Why we have selected the Universities we are featuring on the site.
We are not suggesting these UK universities are the only ones you should consider, but we are aiming to highlight those universities that currently rank highest, as evaluated by recognised international ranking systems and by students themselves.
We feature all UK universities that have been ranked for 2 years or more within the Times Higher Education World Top 500 rankings and all universities featured within the Shanghai Jaio Tong rankings.
Why do we feature the Times Higher Education and Shanghai Jaio Tong rankings?
There are other excellent ranking systems available. We specifically selected the Times and Shanghai Jaio Tong, as they offered the following;
- A Genuine International Outlook – The Times rankings are developed in UK, but obviously the Shanghai rankings are compiled in China.
- Excellent International Reputation – The rankings are often cited by universities on their own web sites.
- Methodology – Both review all research led universities across the globe each year, with rigorous measurement systems.
Additionally, the rankings do offer a different perspective; by either weighting criteria differently or looking at different criteria altogether.
- The Times rankings have a strong focus on research output across subjects.
- The Shanghai rankings have a strong, specific focus on STEM subjects and rank Nobel nominations/awards in these areas very highly.
In this way the rankings of both organisations offer something quite different and complementary.
Times Higher Education Rankings
These rankings review all research led universities across the globe and evaluate them across all their core missions: teaching, research, knowledge transfer.
Specifically, they measure 13 performance indicators grouped into 5 areas;
Teaching – Learned Environment – 30% of the overall ranking.
Research – Volume, Income Generated from Research – 30% of the overall ranking
Citations – Research Influence – 30% of the overall ranking
Industry Income – 2.5% of the overall ranking
International Outlook – of staff, students & research – 7.5% of the overall ranking.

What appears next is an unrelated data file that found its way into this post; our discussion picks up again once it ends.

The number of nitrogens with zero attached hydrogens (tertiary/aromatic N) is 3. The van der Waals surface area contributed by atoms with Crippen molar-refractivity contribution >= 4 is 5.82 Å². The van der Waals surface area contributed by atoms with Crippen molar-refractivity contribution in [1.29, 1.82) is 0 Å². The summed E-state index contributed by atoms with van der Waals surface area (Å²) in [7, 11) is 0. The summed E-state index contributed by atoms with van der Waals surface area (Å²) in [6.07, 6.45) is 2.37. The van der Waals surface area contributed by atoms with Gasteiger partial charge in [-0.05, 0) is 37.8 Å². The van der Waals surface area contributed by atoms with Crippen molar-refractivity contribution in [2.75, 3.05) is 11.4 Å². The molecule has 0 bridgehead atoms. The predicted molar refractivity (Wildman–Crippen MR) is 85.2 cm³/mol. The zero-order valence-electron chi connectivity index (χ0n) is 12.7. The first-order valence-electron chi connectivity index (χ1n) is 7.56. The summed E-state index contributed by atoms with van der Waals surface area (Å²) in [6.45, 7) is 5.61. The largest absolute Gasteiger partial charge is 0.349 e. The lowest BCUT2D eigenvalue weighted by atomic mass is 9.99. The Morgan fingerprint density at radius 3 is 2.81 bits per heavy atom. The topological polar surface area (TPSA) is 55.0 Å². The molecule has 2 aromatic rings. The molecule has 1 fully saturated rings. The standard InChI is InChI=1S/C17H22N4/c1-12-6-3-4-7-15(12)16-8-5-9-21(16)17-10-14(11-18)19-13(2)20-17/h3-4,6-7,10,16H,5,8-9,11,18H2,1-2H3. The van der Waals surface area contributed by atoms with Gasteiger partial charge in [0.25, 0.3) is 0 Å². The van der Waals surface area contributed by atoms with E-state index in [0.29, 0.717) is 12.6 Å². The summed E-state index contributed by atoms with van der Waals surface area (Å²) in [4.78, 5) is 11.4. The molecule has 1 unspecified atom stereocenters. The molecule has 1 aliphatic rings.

Shanghai Jaio Tong Rankings
The universities selected for analysis in the Shanghai ranking list are compared and evaluated on the basis of six quantitative indicators. The criteria and their relative weight show the emphasis placed on research: each of the following two criteria account for 20%: “quality of staff” and “research output”. “Quality of education” and “size of institution” each accounts for 10%. For each indicator, the highest scoring institution is assigned a score of 100. The remaining institutions are calculated as a percentage of the top score. Scores for each indicator are weighted as shown below to arrive at a final overall score for the institution.
Quality of Education
– Number of alumni earning a nobel prize or a Fields medal in Maths – 10% of overall ranking.
Quality of Staff
– Number of researchers who earned a Nobel Prize in physics, chemistry, medicine or economics and/or the Fields Medal in mathematics – 20% of total ranking.
– Number of highly cited researchers in the fields of life science, medicine, physics, engineering and social sciences – 20% of total ranking.
– Number of articles published in Nature and Science – 20% of total ranking.
– Number of articles listed in Thompson Scientific’s Science Citation Index Expanded and its Social Sciences Citation Index – 20% of total ranking.
Size of the Institution
– The weighted score of the above five indicators divided by the number of full-time equivalent academic staff. If the number of academic staff for institutions of a country cannot be obtained, the weighted scores of the above five indicators is used – 10% of the total ranking.
In addition, we also highlight all the Universities that are members of the Russell Group of universities in the UK. All members of the Russell Group are featured in both the Times and Shanghai rankings.
For more information, please visit the Russell Group page.
National Student Survey
We also feature the annual results of the National Student Survey within the ranking section of each university profile.
The Survey asks 23 questions related to 6 aspects of student’s learning experience and also includes 1 question about student’s overall satisfaction level. Typically over 250,000 students take part in the Survey each year and it is mainly aimed at students in their final year of undergraduate study. The Survey is conducted independently on behalf of the UK Higher Education Funding bodies.